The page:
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Commercials and the Power of Persuasion

            In a consumer world where businesses want you to hear their company names and slogans everywhere you go and as often as they can afford to shout them at you, it's easy to dismiss commercials as the background noise of parts of your life, as the equivalent to the voice of Charlie Brown's teacher. But commercial advertisements have a real and undeniable effect on people's choices, which accounts for why companies pay figures in the seven digits for mere minutes of advertisement, sometimes less, depending on the program. However, that's not to say that all advertisements are created equal. Their powers of persuasion can vary largely depending on a number of factors, and a comparison between two commercials in particular may help illuminate this idea. While a November 2010 ad "Trouble Never Takes a Holiday" by Allstate and a 2011 ad "Unsung Hero" by TVC Thai Life Insurance both aim to convince the audience to subscribe to insurance coverage sold by their respective companies, the discrepancy in choice of rhetorical strategies employed by each as well as the considerably better concept and execution of "Unsung Hero" make it by far the more persuasive of the two.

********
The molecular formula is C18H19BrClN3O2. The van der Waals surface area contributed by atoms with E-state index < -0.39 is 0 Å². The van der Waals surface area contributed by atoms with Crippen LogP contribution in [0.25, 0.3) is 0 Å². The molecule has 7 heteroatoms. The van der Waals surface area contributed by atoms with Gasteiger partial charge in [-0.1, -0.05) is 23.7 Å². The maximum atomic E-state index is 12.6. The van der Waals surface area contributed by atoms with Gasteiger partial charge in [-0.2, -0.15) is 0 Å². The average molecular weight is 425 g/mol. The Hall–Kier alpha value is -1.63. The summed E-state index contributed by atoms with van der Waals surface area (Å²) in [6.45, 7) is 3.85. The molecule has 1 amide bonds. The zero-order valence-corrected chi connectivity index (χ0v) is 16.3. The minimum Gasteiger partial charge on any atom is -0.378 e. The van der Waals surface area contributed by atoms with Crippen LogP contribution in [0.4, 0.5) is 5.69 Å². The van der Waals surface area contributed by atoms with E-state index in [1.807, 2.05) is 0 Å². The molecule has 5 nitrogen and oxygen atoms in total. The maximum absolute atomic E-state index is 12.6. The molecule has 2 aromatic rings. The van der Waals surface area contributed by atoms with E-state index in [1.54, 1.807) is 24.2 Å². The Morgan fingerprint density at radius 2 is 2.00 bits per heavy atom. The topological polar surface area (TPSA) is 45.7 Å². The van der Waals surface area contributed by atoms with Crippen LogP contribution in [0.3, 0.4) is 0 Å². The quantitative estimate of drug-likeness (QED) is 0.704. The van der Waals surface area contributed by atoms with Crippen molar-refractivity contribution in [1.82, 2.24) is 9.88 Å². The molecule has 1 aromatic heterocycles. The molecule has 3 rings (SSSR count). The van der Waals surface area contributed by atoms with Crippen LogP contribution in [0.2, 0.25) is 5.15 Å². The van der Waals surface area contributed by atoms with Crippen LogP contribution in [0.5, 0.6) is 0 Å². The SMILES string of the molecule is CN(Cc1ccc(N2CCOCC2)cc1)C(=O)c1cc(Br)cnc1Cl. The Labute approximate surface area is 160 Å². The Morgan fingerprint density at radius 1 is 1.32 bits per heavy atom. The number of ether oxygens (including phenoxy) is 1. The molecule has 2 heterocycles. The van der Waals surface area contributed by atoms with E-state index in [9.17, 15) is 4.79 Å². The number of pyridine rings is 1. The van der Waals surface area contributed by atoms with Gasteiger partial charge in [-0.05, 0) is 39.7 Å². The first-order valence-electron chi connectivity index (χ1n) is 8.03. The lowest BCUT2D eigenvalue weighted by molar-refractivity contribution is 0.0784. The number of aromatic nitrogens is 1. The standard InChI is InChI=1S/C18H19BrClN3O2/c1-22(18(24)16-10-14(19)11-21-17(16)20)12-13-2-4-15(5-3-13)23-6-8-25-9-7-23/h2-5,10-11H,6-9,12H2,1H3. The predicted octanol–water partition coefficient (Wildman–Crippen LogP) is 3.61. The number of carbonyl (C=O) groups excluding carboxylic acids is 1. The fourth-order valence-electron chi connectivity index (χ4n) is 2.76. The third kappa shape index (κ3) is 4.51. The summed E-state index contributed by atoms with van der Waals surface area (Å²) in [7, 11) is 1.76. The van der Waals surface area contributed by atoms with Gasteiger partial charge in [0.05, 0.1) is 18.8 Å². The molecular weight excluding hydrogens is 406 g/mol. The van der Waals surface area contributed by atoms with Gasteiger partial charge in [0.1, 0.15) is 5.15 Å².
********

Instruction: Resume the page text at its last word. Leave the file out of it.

Ethos, the mechanism by which one persuades the target audience that one is of reputable character, takes a strong position in "Trouble Never Takes A Holiday" and a minor role in "Unsung Hero". In the Allstate ad, the deep and steady voice of Dennis Haysbert relates to the audience a sense of fortitude, of insurance. He speaks at a steady pace that assures the audience: don't worry. I'm a man you can count on, as is the company I represent. This, in addition to his actual discussion of the events of the holidays of last year. Haysbert brings up statistics of the accidents, saying that "last Thanksgiving, about two million people tried to deep-fat fry their turkey. Fifteen succeeded in setting their house on fire.

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